6 Easy Steps to Open an Estate in Connecticut


1) Go to Probate Court and Get Your Appointment

A decedent will list their executor (or executrix) in their will.  If the decedent did not name one or did not have a will, the court will appoint someone to manage the affairs of the estate.


This person will be known as an administrator or adminstratrix. The appointment will allow you to manage the affairs of the estate.  Keep in mind the entire process will be overseen by the Probate Court.

 2) Get Extra Copies of the Death Certificate

The death certificate will be needed at various times to help gather the assets of the deceased.  Most financial institutions will require a death certificate, along with other paperwork for them to re-title or transfer assets.



3) Apply for a Federal Tax Identification Number

Most estates will need to file an income tax return.  While people are living they file Form 1040.  When they pass away, the estate must file U.S Income Tax Return for Estates and Trusts, Form 1041.   An estate is not required to file Form 1041 if the gross income for the year is less than $600.  The executor should complete Application for Federal Tax Identification Number, Form SS-4.

The fastest way to obtain a federal tax identification number is to apply online with the IRS. 



4) Open an Estate Checking Account

One of the responsibilities of the executor is to pay all of the debts of the estate.  To do this an estate checking account will need to be opened.  To open an account the bank will require a federal tax identification number.



5) File a Change of Address Form

Unless the executor lived with the decedent, it’s likely a Change of Address; Form 8822 should be filed with the IRS.  Additionally a Connecticut Change of Address; Form CT-8822 should also be filed with the Department of Revenue Services.  This will notify the taxing authorities of the current mailing address.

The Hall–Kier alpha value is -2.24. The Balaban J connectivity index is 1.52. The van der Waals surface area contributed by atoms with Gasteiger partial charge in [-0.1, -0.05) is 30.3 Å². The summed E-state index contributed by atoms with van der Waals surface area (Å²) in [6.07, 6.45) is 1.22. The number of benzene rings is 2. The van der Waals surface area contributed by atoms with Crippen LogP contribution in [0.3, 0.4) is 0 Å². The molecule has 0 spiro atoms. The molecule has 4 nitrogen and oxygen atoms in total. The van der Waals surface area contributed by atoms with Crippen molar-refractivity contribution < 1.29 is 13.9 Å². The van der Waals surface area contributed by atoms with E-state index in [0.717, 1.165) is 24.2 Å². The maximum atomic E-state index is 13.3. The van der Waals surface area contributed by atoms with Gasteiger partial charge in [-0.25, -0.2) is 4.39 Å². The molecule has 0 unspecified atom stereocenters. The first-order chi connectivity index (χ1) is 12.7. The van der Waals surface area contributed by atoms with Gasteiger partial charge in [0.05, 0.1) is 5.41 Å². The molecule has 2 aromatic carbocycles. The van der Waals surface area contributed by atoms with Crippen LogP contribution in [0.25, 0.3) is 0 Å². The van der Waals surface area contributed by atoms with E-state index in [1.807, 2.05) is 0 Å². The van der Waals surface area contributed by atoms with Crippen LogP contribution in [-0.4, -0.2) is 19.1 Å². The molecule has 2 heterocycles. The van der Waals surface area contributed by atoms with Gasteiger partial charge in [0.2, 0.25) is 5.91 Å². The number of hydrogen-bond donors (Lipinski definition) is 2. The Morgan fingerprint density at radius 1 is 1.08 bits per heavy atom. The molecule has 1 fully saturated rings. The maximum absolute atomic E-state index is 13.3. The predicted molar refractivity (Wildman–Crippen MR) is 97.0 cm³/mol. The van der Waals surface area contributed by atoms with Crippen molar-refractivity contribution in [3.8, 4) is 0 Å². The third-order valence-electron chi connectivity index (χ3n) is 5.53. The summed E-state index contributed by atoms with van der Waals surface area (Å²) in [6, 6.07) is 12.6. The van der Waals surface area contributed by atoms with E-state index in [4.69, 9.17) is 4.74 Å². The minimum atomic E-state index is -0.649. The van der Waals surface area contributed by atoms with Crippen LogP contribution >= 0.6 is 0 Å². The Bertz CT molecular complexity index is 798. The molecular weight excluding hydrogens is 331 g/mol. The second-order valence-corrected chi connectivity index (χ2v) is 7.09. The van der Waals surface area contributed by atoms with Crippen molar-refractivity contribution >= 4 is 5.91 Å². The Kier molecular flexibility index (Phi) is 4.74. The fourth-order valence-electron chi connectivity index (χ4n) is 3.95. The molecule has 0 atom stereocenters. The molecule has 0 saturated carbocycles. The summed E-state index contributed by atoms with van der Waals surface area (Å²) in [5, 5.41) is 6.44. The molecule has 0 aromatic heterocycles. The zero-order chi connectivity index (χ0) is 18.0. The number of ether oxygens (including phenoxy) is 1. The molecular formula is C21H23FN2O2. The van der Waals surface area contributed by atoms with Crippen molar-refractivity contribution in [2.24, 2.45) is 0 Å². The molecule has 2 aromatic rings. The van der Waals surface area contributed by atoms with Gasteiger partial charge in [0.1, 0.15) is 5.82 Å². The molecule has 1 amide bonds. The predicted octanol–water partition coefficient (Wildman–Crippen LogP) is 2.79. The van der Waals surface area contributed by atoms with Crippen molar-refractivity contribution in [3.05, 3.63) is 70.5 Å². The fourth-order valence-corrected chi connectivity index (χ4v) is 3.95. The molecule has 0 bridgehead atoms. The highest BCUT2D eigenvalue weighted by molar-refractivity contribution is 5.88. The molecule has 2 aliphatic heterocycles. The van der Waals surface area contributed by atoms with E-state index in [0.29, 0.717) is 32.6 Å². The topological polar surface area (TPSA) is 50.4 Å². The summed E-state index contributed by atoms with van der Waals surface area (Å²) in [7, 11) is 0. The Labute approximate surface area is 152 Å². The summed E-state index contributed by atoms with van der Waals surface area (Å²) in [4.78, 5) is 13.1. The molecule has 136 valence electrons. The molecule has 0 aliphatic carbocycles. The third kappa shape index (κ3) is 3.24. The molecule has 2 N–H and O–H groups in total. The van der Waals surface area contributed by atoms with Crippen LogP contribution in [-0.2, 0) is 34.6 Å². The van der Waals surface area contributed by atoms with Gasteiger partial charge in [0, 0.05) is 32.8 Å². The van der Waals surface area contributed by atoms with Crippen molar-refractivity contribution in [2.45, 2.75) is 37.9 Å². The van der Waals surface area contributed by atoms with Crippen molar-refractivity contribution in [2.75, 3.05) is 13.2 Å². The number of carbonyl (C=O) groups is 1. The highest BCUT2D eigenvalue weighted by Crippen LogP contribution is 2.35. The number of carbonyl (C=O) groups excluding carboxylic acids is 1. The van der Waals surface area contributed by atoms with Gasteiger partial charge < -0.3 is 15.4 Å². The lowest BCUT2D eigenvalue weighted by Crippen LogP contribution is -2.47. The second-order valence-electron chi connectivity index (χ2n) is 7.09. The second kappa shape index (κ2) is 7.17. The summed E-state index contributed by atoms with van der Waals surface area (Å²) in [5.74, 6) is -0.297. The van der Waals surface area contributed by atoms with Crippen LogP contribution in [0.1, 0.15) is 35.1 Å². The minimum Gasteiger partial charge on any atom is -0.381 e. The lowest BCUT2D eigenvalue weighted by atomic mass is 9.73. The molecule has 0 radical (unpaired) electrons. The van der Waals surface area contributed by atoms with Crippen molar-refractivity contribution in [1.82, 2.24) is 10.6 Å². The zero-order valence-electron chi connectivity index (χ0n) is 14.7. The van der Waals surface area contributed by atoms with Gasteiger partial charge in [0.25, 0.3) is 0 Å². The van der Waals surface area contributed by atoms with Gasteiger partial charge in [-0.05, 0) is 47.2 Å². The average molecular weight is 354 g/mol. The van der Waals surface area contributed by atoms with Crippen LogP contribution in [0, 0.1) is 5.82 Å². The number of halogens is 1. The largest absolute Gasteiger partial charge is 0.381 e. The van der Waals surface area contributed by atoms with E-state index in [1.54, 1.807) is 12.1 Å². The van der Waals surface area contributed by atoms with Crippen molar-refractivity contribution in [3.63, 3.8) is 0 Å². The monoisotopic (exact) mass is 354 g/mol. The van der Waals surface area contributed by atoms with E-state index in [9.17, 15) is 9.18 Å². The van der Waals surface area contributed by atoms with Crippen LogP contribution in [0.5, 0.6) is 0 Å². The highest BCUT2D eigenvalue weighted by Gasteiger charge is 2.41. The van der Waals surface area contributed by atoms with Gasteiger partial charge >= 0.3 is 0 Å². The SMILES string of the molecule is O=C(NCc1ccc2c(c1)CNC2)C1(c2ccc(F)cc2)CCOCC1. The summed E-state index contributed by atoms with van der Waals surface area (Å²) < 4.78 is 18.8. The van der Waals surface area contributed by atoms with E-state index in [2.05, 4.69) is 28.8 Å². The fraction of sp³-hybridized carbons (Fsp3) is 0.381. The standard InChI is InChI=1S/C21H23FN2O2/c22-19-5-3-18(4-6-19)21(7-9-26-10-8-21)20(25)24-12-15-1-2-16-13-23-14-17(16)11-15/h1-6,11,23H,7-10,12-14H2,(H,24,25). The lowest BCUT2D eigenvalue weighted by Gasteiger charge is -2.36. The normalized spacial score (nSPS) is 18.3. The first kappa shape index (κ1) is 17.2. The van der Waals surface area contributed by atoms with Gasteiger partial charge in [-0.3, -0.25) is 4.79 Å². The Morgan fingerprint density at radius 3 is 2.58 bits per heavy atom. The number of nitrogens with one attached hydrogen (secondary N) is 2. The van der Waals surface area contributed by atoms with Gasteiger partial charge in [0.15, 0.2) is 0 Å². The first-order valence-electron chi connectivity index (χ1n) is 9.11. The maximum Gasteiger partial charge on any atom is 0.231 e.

6) File a Notice Concerning Fiduciary Relationship

An executor should file Notice Concerning Fiduciary Relationship Form 56 with the IRS.  This puts the IRS on notice that the executor has a fiduciary relationship regarding this estate. When the estate is closed the executor should terminate this relationship by filing Form 56 again.


Next Week – 7 Easy Steps to Manage an Estate in Connecticut


 If you need any assistance with a Connecticut Estate please feel free to contact us.


 Thomas F. Scanlon, CPA, CFP®

Photo From Creative Commons


Tom Scanlon has over thirty years experience in public accounting with an extensive background in the areas of financial, tax, and estate planning. He prides himself on providing in-depth and customized solutions to privately held businesses and their owners. He is a Certified Public Accountant and Certified Financial Planner®. Tom is a frequent speaker for area organizations and has  recently been quoted on CNBC, Fox 61 News and AARP's blog. Tom also has been a guest columnist for numerous publications including The Wall Street Journal, Barron's, Money Magazine, The Hartford Courant, The Hartford Business Journal, and The New Haven Register. He is a member of the American Institute of Certified Public Accountants, the Connecticut Society of Certified Public Accountants, and the Financial Planning Association. Active in the community, Tom supports a variety of not-for-profit organizations.

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